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... of the Upanishads, a text that his father’s friend, the scholar, reformer and thinker Rammohun Roy, had translated into English in the early 19th century, and which Anquetil-Duperron, too, had played his part in bringing to the world’s attention. The Upanishads became, for both Roy and Debendranath Tagore, a prism ...

Buggering on

Paul Addison, 21 July 1983

Winston Churchill: Companion Vol. V, Part III, The Coming of War 1936-1939 
by Martin Gilbert.
Heinemann, 1684 pp., £75, October 1982, 0 434 29188 9
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Finest Hour: Winston Churchill, 1939-1941 
by Martin Gilbert.
Heinemann, 1308 pp., £15.95, June 1983, 0 434 29187 0
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Churchill 1874-1915 
by Ted Morgan.
Cape, 571 pp., £12.50, April 1983, 0 224 02044 7
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The Last Lion: Winston Spencer Churchill, Visions of Glory, 1874-1932 
by William Manchester.
Michael Joseph, 973 pp., £14.95, June 1983, 0 7181 2275 5
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... possibly even the end of a nation.’ But what era feels more remote today than that of Wilson and Heath, the great modernisers for whom modernity failed to arrive? In spirit at least, Churchill has outlived them, taking his place again in British politics as one of the household gods of Mrs Thatcher. Once more his legend influences the future. There is more ...

Homage to Wilson and Callaghan

Ross McKibbin, 24 October 1991

Power, Competition and the State. Vol. II: Threats to the Post-War Settlement, Britain, 1961-1974, Vol. III: The End of the Post-War Era, Britain since 1974 
by Keith Middlemas.
Macmillan, 480 pp., £50, March 1990, 0 333 41413 6
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Labour’s Economic Policies, 1974-1979 
edited by Michael Artis and David Cobham.
Manchester, 310 pp., £40, June 1991, 0 7190 2264 9
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... that the Labour leadership wishes to attend: on the contrary – as Mrs Thatcher did with the Heath government – they seem either to pretend that the Wilson and Callaghan governments did not exist or that they were mistakes for which the Party must endlessly atone. This received view need not go uncontested. In the first place, we have had 12 years of ...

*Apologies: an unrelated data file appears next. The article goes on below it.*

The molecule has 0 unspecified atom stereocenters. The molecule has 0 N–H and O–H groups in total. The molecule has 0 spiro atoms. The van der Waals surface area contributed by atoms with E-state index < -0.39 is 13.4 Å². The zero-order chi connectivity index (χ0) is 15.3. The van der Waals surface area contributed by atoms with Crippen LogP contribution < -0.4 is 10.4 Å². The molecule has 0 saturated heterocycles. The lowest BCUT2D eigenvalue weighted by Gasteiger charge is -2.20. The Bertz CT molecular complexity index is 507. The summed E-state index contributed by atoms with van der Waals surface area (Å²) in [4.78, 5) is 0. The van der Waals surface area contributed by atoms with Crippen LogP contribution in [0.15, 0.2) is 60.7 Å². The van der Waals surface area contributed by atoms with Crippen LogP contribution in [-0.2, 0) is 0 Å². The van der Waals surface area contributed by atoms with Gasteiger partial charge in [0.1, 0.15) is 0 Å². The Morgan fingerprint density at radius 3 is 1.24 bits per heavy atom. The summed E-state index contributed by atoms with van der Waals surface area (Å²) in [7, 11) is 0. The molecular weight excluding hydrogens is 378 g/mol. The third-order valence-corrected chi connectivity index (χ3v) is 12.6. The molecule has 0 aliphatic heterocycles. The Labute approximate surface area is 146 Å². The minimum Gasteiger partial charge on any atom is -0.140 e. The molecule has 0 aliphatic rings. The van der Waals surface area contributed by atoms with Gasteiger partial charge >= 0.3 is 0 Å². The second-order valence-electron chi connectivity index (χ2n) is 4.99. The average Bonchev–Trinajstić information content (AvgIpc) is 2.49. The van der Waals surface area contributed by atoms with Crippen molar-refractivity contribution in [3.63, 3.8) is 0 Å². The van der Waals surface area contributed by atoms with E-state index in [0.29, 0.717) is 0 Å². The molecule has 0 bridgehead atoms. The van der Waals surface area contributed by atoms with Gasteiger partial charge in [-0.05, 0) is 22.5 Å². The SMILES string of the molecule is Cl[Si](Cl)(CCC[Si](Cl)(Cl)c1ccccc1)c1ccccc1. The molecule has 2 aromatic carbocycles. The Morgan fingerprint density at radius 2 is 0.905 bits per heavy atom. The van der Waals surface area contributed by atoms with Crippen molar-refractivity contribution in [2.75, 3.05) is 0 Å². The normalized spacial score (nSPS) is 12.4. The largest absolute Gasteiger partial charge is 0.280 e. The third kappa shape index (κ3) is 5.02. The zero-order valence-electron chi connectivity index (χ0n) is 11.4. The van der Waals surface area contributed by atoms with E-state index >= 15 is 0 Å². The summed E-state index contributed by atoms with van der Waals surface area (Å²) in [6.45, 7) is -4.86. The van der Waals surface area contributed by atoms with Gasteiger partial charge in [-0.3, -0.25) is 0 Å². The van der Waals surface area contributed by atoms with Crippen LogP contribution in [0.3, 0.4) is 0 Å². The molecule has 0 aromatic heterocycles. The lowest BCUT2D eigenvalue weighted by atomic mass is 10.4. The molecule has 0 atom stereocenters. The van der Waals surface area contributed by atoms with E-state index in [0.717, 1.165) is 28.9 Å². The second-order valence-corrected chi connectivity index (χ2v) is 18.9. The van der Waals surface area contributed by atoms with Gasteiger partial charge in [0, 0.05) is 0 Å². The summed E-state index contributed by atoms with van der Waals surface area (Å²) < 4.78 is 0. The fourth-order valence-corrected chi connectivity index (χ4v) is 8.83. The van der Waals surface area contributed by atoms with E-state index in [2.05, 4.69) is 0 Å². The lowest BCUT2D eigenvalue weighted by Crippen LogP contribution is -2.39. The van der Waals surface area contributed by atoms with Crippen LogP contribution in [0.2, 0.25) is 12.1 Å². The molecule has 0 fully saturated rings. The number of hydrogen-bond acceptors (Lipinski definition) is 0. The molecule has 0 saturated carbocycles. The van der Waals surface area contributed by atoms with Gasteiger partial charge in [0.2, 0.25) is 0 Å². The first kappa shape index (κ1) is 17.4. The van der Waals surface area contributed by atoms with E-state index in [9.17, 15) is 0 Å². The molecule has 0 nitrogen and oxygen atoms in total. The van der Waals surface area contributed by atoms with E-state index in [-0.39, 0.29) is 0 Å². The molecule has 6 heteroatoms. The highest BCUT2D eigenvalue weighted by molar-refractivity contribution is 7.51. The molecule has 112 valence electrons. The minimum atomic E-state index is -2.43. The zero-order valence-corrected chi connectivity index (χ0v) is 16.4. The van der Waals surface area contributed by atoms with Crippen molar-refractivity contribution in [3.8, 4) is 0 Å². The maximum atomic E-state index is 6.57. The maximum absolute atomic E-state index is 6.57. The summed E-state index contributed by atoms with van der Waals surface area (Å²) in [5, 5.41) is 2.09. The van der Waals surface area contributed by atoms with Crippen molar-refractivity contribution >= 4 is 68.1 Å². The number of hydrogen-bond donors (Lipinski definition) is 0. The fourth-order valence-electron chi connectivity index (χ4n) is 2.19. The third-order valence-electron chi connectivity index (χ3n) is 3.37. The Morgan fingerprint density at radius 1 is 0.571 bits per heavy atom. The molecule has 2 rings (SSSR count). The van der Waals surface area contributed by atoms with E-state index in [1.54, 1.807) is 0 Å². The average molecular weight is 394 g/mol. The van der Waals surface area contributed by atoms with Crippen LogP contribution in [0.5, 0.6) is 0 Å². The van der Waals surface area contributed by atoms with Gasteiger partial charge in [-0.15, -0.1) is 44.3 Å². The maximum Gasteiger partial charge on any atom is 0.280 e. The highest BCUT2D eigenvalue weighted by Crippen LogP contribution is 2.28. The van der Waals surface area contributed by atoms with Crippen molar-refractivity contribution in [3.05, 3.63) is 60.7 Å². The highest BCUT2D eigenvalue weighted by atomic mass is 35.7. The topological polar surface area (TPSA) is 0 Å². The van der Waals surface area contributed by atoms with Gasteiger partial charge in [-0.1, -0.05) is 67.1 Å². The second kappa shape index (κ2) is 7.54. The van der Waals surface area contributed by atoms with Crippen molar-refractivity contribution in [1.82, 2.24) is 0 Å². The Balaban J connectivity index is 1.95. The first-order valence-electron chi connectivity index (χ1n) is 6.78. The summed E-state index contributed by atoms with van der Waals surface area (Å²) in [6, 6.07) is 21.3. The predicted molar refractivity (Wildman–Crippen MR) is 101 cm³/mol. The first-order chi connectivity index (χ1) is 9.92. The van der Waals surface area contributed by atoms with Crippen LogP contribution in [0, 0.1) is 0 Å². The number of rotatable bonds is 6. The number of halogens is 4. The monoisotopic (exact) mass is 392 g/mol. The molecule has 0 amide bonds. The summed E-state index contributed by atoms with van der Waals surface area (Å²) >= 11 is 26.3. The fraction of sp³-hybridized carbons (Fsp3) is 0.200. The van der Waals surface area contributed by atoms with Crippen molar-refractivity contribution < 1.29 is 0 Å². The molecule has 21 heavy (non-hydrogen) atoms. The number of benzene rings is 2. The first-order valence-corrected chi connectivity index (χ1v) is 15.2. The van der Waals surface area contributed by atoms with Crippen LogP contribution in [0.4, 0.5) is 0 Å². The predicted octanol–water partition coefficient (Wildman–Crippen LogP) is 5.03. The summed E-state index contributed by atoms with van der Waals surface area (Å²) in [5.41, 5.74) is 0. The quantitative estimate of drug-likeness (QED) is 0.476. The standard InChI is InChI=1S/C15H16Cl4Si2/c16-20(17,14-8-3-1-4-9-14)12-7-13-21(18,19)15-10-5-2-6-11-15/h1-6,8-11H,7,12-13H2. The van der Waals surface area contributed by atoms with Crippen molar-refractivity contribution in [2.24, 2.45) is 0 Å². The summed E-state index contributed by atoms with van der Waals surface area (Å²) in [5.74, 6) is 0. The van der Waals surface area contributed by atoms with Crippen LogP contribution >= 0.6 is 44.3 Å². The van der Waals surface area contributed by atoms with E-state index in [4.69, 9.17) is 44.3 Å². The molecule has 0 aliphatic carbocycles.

Lying abroad

Fred Halliday, 21 July 1994

Diplomacy 
by Henry Kissinger.
Simon and Schuster, 912 pp., £25, May 1994, 9780671659912
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True Brits: Inside the Foreign Office 
by Ruth Dudley Edwards.
BBC, 256 pp., £16.99, April 1994, 0 563 36955 8
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Mandarin: The Diaries of Nicholas Henderson 
by Nicholas Henderson.
Weidenfeld, 517 pp., £20, May 1994, 0 297 81433 8
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... teaching it to obey simple commands in French), and much about the comings and goings of Edward Heath, Margaret Thatcher, Roy Jenkins, Prince Charles and the like – plenty of material here for a comparative study of the discourteous and the bibulous, with suggestions of an inverse correlation between the two. At one ...

Her way of helping me

Hugo Young, 6 December 1990

Listening for a Midnight Tram: Memoirs 
by John Junor.
Chapmans, 341 pp., £15.95, October 1990, 9781855925014
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... Sunday Express as he was getting from the Government.’ Reginald Maudling, Alec Home and even Ted Heath appear among the intimates. At Home’s 80th birthday party, given by Rupert Murdoch, ‘who hardly knew Alec’, Junor finds himself among a mere 20 people and is pathetically grateful that Alec has done him ‘the extraordinary honour’ of inviting him ...

What can be done

Leo Pliatzky, 2 August 1984

Government and the Governed 
by Douglas Wass.
Routledge, 120 pp., £8.95, April 1984, 0 7102 0312 8
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... every year. BBC Television has, each year, a single Dimbleby Lecture. It was one of these which Roy Jenkins used to put forward the ideas which led to the creation of the Social Democratic Party and the SDP-Liberal Alliance. One cannot imagine his lecture being spread over six broadcasts. The effect of doing so would have been to reduce, not enhance, the ...

What’s going on?

Peter Jenkins, 21 November 1985

How Britain votes 
by Anthony Heath, Roger Jowell and John Curtice.
Pergamon, 251 pp., £15.50, September 1985, 0 08 031859 2
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Partnership of Principle 
by Roy Jenkins.
Secker in association with the Radical Centre, 169 pp., £9.95, September 1985, 0 436 22100 4
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The Strange Rebirth of Liberal Britain 
by Ian Bradley.
Chatto, 259 pp., £11.95, September 1985, 0 7011 2670 1
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Report from the Select Committee on Overseas Trade, House of Lords 
HMSO, 96 pp., £6.30, October 1985, 0 10 496285 2Show More
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... the future of the Labour Party as an electoral force. Nevertheless, it is useful to be reminded by Roy Jenkins in the preface to a collection of his essays and speeches that he broke with Labour ‘not because I feared it could not be elected, but because, with its new policies, I did not want it to be elected’. In the 1979 Dimbleby Lecture, here ...